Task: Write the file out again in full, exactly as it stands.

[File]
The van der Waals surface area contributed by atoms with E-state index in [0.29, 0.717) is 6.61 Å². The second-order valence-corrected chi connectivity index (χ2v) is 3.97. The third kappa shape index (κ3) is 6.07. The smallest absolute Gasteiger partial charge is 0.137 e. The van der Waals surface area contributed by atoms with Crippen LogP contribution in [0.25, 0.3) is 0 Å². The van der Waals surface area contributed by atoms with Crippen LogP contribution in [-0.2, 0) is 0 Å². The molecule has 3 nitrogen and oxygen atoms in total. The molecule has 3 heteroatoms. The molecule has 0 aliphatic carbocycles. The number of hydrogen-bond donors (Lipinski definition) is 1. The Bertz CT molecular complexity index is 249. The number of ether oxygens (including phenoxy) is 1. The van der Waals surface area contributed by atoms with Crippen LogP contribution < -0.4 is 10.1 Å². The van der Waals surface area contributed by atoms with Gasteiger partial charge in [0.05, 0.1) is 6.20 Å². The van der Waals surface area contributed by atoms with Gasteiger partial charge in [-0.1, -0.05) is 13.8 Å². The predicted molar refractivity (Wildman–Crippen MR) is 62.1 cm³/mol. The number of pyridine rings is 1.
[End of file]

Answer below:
The van der Waals surface area contributed by atoms with E-state index in [0.29, 0.717) is 6.61 Å². The second-order valence-corrected chi connectivity index (χ2v) is 3.97. The third kappa shape index (κ3) is 6.07. The smallest absolute Gasteiger partial charge is 0.137 e. The van der Waals surface area contributed by atoms with Crippen LogP contribution in [0.25, 0.3) is 0 Å². The van der Waals surface area contributed by atoms with Crippen LogP contribution in [-0.2, 0) is 0 Å². The molecule has 3 nitrogen and oxygen atoms in total. The molecule has 3 heteroatoms. The molecule has 0 aliphatic carbocycles. The number of hydrogen-bond donors (Lipinski definition) is 1. The Bertz CT molecular complexity index is 249. The number of ether oxygens (including phenoxy) is 1. The van der Waals surface area contributed by atoms with Crippen LogP contribution < -0.4 is 10.1 Å². The van der Waals surface area contributed by atoms with Gasteiger partial charge in [0.05, 0.1) is 6.20 Å². The van der Waals surface area contributed by atoms with Gasteiger partial charge in [-0.1, -0.05) is 13.8 Å². The predicted molar refractivity (Wildman–Crippen MR) is 62.1 cm³/mol. The number of pyridine rings is 1.